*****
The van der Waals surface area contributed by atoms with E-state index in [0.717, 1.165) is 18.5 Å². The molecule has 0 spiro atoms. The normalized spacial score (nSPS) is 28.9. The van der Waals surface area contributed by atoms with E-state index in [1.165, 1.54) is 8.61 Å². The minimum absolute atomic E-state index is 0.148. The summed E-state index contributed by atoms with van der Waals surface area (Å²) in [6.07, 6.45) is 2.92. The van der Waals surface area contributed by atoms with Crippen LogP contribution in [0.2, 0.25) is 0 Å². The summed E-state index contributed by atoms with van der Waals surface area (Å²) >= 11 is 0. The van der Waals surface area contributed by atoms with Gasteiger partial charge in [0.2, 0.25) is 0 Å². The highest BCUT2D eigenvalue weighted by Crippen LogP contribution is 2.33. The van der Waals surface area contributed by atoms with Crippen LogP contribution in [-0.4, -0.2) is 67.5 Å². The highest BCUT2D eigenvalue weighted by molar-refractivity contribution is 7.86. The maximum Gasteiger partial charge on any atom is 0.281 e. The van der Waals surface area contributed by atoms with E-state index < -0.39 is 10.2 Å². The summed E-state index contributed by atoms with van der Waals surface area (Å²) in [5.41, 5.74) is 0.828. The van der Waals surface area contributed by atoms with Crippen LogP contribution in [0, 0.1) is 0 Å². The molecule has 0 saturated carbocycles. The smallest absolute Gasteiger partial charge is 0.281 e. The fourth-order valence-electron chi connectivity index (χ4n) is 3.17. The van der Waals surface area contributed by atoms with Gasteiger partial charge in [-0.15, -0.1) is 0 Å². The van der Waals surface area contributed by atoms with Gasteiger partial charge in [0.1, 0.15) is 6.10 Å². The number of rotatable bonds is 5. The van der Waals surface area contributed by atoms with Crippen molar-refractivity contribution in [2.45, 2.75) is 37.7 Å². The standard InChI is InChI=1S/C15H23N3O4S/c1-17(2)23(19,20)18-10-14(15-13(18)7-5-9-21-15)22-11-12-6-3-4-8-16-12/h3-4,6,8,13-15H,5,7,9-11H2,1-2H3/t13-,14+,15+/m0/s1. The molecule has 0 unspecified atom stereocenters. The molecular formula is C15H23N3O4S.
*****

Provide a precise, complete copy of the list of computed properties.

The van der Waals surface area contributed by atoms with E-state index in [0.717, 1.165) is 18.5 Å². The molecule has 0 spiro atoms. The normalized spacial score (nSPS) is 28.9. The van der Waals surface area contributed by atoms with E-state index in [1.165, 1.54) is 8.61 Å². The minimum absolute atomic E-state index is 0.148. The summed E-state index contributed by atoms with van der Waals surface area (Å²) in [6.07, 6.45) is 2.92. The van der Waals surface area contributed by atoms with Crippen LogP contribution in [0.2, 0.25) is 0 Å². The summed E-state index contributed by atoms with van der Waals surface area (Å²) >= 11 is 0. The van der Waals surface area contributed by atoms with Gasteiger partial charge in [0.2, 0.25) is 0 Å². The highest BCUT2D eigenvalue weighted by Crippen LogP contribution is 2.33. The van der Waals surface area contributed by atoms with Crippen LogP contribution in [-0.4, -0.2) is 67.5 Å². The highest BCUT2D eigenvalue weighted by molar-refractivity contribution is 7.86. The maximum Gasteiger partial charge on any atom is 0.281 e. The van der Waals surface area contributed by atoms with E-state index < -0.39 is 10.2 Å². The summed E-state index contributed by atoms with van der Waals surface area (Å²) in [5.41, 5.74) is 0.828. The van der Waals surface area contributed by atoms with Crippen LogP contribution in [0, 0.1) is 0 Å². The molecule has 0 saturated carbocycles. The smallest absolute Gasteiger partial charge is 0.281 e. The fourth-order valence-electron chi connectivity index (χ4n) is 3.17. The van der Waals surface area contributed by atoms with Gasteiger partial charge in [-0.15, -0.1) is 0 Å². The van der Waals surface area contributed by atoms with Gasteiger partial charge in [0.1, 0.15) is 6.10 Å². The number of rotatable bonds is 5. The van der Waals surface area contributed by atoms with Crippen molar-refractivity contribution in [2.45, 2.75) is 37.7 Å². The standard InChI is InChI=1S/C15H23N3O4S/c1-17(2)23(19,20)18-10-14(15-13(18)7-5-9-21-15)22-11-12-6-3-4-8-16-12/h3-4,6,8,13-15H,5,7,9-11H2,1-2H3/t13-,14+,15+/m0/s1. The molecule has 0 unspecified atom stereocenters. The molecular formula is C15H23N3O4S.